Get started with Microsoft’s new Chromium WebView control

Microsoft’s new Chromium-based web browser is getting closer to release. It’s time to consider including it in your applications

Get started with Microsoft’s new Chromium WebView control
Microsoft / Google / Vijay Kumar / Getty Images

Microsoft’s switch to a new Chromium-based version of Edge is well underway. The company has been offering Edge Insiders access to weekly Developer and daily Canary builds of the new browser for several months, and recently unveiled a more stable beta channel build, updated every six weeks, aimed primarily at end-users. It’s a well-though-out approach that signals a stable release sometime at the end of 2019 or the beginning of 2020.

Changing out your application’s browser controls

The change is significant in many ways: most importantly a separation of browser and operating system. That link between the two had allowed the original EdgeHTML-powered version of Edge to slip behind its competitors, as it could only get significant updates twice a year, with Windows’ updates. Edge was perhaps not at the cutting edge of web technologies, but it was a stable platform for application developers, especially anyone using Universal Windows Platform’s (UWP) embedded HTML WebView controls in their apps.

A Chromium-based Edge doesn’t signal the end of life for those UWP EdgeHTML controls, but it does mean that they’re now in maintenance mode. They won’t get new features and will quickly lag the capabilities of the new Edge browser and any advances in web standards. As part of the transition to a new browser engine Microsoft announced that it would release a new set of WebView controls based on its new browser rendering engine, and that it would allow you to choose how your applications would use the browser control.

Introducing the WebView2 SDK Preview

A preview of the new WebView control launched earlier this summer, with a new SDK. Currently only available for Win32 C++ APIs on Windows 10, it’s the first release of a family of controls and SDKs that will eventually support every version of Windows from Windows 7 on (and for Windows Server from Windows Server 2012 R2). When released, it’s intended to support all the popular Windows application development platforms, with UWP, WinForms, and WPF versions due.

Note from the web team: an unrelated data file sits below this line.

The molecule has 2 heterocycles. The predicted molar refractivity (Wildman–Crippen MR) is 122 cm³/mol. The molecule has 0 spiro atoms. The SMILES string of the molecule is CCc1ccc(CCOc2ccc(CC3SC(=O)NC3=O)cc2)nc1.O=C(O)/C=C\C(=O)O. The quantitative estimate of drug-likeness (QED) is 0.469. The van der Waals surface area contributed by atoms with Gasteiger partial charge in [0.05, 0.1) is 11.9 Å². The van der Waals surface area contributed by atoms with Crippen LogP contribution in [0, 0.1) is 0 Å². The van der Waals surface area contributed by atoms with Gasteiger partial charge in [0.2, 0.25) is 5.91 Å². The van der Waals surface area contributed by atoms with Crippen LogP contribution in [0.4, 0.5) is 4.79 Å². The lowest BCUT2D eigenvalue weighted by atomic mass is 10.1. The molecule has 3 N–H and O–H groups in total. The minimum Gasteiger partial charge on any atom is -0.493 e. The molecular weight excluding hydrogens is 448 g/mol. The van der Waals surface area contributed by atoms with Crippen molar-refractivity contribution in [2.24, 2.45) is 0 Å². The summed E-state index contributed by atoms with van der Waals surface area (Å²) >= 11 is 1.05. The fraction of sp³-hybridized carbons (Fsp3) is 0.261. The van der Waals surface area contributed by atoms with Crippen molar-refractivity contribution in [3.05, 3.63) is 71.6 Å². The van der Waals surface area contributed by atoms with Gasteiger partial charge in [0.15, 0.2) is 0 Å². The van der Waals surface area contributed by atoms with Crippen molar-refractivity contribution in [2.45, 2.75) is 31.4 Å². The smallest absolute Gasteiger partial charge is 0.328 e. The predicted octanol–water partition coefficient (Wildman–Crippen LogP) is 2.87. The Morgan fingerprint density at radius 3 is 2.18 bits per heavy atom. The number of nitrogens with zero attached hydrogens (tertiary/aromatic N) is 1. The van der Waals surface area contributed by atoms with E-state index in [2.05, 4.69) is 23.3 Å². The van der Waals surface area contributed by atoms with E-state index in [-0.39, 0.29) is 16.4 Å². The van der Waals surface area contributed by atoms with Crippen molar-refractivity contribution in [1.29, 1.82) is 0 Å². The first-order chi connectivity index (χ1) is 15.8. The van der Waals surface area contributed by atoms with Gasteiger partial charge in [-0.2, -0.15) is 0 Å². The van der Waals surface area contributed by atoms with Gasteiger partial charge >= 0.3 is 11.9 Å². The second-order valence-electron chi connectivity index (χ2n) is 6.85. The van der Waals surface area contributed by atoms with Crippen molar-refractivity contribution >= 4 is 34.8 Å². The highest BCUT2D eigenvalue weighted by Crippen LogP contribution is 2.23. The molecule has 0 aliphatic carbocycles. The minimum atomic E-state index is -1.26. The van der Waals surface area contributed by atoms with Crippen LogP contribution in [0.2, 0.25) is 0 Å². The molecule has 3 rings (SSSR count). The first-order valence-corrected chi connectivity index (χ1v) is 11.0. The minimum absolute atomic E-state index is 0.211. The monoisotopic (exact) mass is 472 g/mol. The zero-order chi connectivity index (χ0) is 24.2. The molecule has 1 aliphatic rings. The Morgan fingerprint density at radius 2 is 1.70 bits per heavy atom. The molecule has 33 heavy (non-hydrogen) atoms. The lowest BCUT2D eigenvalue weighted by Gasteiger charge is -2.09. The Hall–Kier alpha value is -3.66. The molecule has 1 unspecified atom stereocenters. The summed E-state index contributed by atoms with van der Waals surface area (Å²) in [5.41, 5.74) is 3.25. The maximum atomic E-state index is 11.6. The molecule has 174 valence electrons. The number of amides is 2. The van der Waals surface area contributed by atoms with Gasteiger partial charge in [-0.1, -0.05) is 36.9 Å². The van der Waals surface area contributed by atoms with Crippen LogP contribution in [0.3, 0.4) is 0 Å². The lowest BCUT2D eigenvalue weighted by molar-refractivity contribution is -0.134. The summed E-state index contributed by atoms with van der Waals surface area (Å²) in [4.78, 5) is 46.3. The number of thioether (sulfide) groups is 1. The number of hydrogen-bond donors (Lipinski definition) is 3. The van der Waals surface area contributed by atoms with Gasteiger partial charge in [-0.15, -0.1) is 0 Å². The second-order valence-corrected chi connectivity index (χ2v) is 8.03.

One big change with the new controls is how they’re delivered. There will be two options: an always up-to-date version that updates with the browser so that your users will always have the latest (and most secure) version of the control, even without shipping an application update. The second option is a bring-your-own-version control that’s packaged with an application and runs only on your application’s context, allowing you to ensure your app and its controls are a single, tested package.

Currently the only version shipping is the evergreen, always-up-to-date SDK. It’s a complete Chromium package, with support for status bars and for the Chromium devtools. They all can be disabled in shipping code, but can give you useful information during development. New versions will be released initially every six weeks or so, with the control available through NuGet. The SDK APIs and features are still under development, so new releases do currently require a recompile, though once Microsoft has stabilized the API surface that should no longer be necessary.

As I write, there have been three preview releases of the SDK, with the latest 0.8.230 based on Edge or later. Recent releases have added support for .Net projects as well as APIs to shut down network operations and navigation. Previous releases gave you control over navigation history, HTTP headers, and let you run 32-bit controls on 64-bit Windows.

Building your first WebView2 application